This phrase best summarizes our knowledge of the status of the election of the next Pope of the Catholic Church.
Thousands of reporters have descended upon Vatican City to report the breaking news stories of the day. Various media sites detail each of the Cardinals and make suggestions as to who may be the best possible candidates to become Pope.
Some suggest that the papacy will return to an Italian with Cardinal Schola of Milan or Cardinal Bagnasco of Genoa being mentioned. Another group of media believe that it's time for a Pope from near the equator with Cardinal Turkson of Ghana or Cardinal Rodriguez Maradiaga of Honduras on the short list. Some postulate the possibility of an American Pope but this seems to be little more than just wishful thinking.
Yet, what they have found is a system that confounds the most media savvy reporter. Because, ultimately, outside of the College of Cardinals, nobody knows.
What we do know is that the Cardinals of the Church have been meeting in a series of meetings to discuss the state of the Church as well as its needs. This helps them to prayerfully consider the right man to elect to be the next Bishop of Rome. With the exception of a few pictures and a rare news conference, these meetings are closed to the media.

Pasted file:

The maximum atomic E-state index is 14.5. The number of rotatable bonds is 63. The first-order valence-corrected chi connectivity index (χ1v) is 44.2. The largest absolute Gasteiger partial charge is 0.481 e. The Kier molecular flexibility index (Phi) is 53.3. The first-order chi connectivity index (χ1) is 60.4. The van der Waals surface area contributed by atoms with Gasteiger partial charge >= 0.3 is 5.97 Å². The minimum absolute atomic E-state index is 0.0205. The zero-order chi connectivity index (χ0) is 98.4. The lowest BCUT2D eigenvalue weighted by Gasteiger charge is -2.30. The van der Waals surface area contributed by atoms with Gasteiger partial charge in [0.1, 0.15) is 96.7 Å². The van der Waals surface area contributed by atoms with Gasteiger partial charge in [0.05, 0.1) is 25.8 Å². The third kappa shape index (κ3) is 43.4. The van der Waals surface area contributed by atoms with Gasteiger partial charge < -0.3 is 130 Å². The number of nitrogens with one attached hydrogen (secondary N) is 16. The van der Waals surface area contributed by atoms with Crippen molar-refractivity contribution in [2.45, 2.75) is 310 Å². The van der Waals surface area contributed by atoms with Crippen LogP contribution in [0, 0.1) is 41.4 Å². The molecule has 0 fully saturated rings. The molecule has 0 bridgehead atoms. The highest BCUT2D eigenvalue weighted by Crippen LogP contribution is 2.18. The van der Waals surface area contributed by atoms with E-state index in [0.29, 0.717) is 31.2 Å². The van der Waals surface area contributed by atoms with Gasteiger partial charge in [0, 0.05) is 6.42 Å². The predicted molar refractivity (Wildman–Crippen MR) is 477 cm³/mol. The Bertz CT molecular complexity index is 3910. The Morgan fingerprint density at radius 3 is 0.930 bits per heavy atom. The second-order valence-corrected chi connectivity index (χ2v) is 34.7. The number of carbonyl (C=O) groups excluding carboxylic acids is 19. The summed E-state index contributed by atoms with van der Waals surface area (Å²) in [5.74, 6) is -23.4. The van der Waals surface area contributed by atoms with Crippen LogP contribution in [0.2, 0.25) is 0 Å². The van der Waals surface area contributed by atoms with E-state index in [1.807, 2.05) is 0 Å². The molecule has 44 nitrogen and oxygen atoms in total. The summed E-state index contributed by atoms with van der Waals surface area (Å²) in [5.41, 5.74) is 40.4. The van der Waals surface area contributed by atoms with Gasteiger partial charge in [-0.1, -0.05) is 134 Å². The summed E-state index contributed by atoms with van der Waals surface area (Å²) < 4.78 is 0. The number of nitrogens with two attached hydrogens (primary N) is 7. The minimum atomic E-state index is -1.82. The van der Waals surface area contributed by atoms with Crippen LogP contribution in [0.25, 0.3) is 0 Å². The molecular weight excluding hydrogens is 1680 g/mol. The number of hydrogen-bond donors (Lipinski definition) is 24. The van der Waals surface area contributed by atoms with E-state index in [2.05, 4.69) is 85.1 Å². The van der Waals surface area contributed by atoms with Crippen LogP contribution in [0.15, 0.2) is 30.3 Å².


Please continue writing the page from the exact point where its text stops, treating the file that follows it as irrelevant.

Once the Conclave begins, the Cardinals will begin the process to elect the next Pope. Much of the ritual of the election is intertwined with very specific prayer and Scripture reading. Accompanied with a silence from the voices from the outside, the Cardinal's attention is directed to listening to the "voice" of God. This ensures that they are receptive to God's will for the election.
For me as a priest who lives in the digital age, not knowing is a humbling and difficult place to be. "Knowledge is power" as the maxim goes. To not know means that I have to trust in someone else. To me, the good of this media silence heightens a trust that Jesus Christ is working through this whole process. The Cardinals also have the freedom to trust in each other and their own Christian faith.
In the ocean of things that we do not know, we can cling to that which we do know. Jesus Christ has pledged that He will remain with us until the end of the age (Mathew 28:20).
Fr. Jason Cargo is priest of Immaculate Conception Catholic Church in Corsicana. He will continue to provide insight into the selection of a new leader of the Catholic Church.
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